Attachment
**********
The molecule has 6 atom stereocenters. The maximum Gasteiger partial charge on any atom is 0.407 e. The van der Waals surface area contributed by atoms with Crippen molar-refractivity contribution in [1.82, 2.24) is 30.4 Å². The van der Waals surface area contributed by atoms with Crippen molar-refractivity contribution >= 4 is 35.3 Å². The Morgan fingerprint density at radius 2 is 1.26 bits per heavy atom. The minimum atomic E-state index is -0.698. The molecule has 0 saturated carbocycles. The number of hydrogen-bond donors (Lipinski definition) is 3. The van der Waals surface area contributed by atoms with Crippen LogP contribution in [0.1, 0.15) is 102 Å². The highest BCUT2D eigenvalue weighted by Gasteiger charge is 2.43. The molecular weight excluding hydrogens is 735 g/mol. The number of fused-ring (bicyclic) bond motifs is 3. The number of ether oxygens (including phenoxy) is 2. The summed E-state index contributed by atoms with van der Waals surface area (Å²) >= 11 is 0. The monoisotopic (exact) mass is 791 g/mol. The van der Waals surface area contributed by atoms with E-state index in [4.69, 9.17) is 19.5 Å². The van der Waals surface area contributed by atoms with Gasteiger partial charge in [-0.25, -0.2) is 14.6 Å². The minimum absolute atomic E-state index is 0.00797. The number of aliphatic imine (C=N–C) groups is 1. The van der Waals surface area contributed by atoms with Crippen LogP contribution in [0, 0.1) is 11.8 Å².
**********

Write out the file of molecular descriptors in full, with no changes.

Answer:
The molecule has 6 atom stereocenters. The maximum Gasteiger partial charge on any atom is 0.407 e. The van der Waals surface area contributed by atoms with Crippen molar-refractivity contribution in [1.82, 2.24) is 30.4 Å². The van der Waals surface area contributed by atoms with Crippen molar-refractivity contribution >= 4 is 35.3 Å². The Morgan fingerprint density at radius 2 is 1.26 bits per heavy atom. The minimum atomic E-state index is -0.698. The molecule has 0 saturated carbocycles. The number of hydrogen-bond donors (Lipinski definition) is 3. The van der Waals surface area contributed by atoms with Crippen LogP contribution in [0.1, 0.15) is 102 Å². The highest BCUT2D eigenvalue weighted by Gasteiger charge is 2.43. The molecular weight excluding hydrogens is 735 g/mol. The number of fused-ring (bicyclic) bond motifs is 3. The number of ether oxygens (including phenoxy) is 2. The summed E-state index contributed by atoms with van der Waals surface area (Å²) >= 11 is 0. The monoisotopic (exact) mass is 791 g/mol. The van der Waals surface area contributed by atoms with E-state index in [4.69, 9.17) is 19.5 Å². The van der Waals surface area contributed by atoms with Gasteiger partial charge in [-0.25, -0.2) is 14.6 Å². The minimum absolute atomic E-state index is 0.00797. The number of aliphatic imine (C=N–C) groups is 1. The van der Waals surface area contributed by atoms with Crippen LogP contribution in [0, 0.1) is 11.8 Å².